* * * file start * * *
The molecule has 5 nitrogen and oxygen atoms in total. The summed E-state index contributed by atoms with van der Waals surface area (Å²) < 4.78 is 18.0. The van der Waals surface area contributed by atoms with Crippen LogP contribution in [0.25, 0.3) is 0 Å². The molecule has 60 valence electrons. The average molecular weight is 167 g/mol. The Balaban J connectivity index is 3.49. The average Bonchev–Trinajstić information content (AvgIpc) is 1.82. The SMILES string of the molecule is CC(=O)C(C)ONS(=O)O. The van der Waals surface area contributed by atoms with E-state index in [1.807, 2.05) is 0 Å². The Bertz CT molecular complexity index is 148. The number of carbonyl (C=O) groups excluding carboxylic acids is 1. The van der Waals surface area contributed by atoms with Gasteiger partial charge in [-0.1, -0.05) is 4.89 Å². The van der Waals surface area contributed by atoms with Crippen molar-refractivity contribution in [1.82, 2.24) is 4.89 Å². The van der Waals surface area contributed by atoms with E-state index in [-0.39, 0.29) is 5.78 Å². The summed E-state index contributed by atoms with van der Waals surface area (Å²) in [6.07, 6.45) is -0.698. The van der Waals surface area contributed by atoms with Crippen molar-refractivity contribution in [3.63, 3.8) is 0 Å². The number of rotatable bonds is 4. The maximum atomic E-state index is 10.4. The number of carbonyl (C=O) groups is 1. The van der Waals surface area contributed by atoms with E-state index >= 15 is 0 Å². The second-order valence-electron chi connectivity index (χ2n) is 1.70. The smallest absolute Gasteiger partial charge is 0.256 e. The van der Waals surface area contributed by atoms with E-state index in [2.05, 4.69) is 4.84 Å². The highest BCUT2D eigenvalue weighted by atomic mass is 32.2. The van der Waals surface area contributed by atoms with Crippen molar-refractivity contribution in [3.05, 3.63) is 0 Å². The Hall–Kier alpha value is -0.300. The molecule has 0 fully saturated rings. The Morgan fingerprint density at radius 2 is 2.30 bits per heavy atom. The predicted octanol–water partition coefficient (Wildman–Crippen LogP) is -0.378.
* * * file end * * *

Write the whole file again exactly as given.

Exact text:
The molecule has 5 nitrogen and oxygen atoms in total. The summed E-state index contributed by atoms with van der Waals surface area (Å²) < 4.78 is 18.0. The van der Waals surface area contributed by atoms with Crippen LogP contribution in [0.25, 0.3) is 0 Å². The molecule has 60 valence electrons. The average molecular weight is 167 g/mol. The Balaban J connectivity index is 3.49. The average Bonchev–Trinajstić information content (AvgIpc) is 1.82. The SMILES string of the molecule is CC(=O)C(C)ONS(=O)O. The van der Waals surface area contributed by atoms with E-state index in [1.807, 2.05) is 0 Å². The Bertz CT molecular complexity index is 148. The number of carbonyl (C=O) groups excluding carboxylic acids is 1. The van der Waals surface area contributed by atoms with Gasteiger partial charge in [-0.1, -0.05) is 4.89 Å². The van der Waals surface area contributed by atoms with Crippen molar-refractivity contribution in [1.82, 2.24) is 4.89 Å². The van der Waals surface area contributed by atoms with E-state index in [-0.39, 0.29) is 5.78 Å². The summed E-state index contributed by atoms with van der Waals surface area (Å²) in [6.07, 6.45) is -0.698. The van der Waals surface area contributed by atoms with Crippen molar-refractivity contribution in [3.63, 3.8) is 0 Å². The number of rotatable bonds is 4. The maximum atomic E-state index is 10.4. The number of carbonyl (C=O) groups is 1. The van der Waals surface area contributed by atoms with E-state index >= 15 is 0 Å². The second-order valence-electron chi connectivity index (χ2n) is 1.70. The smallest absolute Gasteiger partial charge is 0.256 e. The van der Waals surface area contributed by atoms with E-state index in [2.05, 4.69) is 4.84 Å². The highest BCUT2D eigenvalue weighted by atomic mass is 32.2. The van der Waals surface area contributed by atoms with Crippen molar-refractivity contribution in [3.05, 3.63) is 0 Å². The Hall–Kier alpha value is -0.300. The molecule has 0 fully saturated rings. The Morgan fingerprint density at radius 2 is 2.30 bits per heavy atom. The predicted octanol–water partition coefficient (Wildman–Crippen LogP) is -0.378.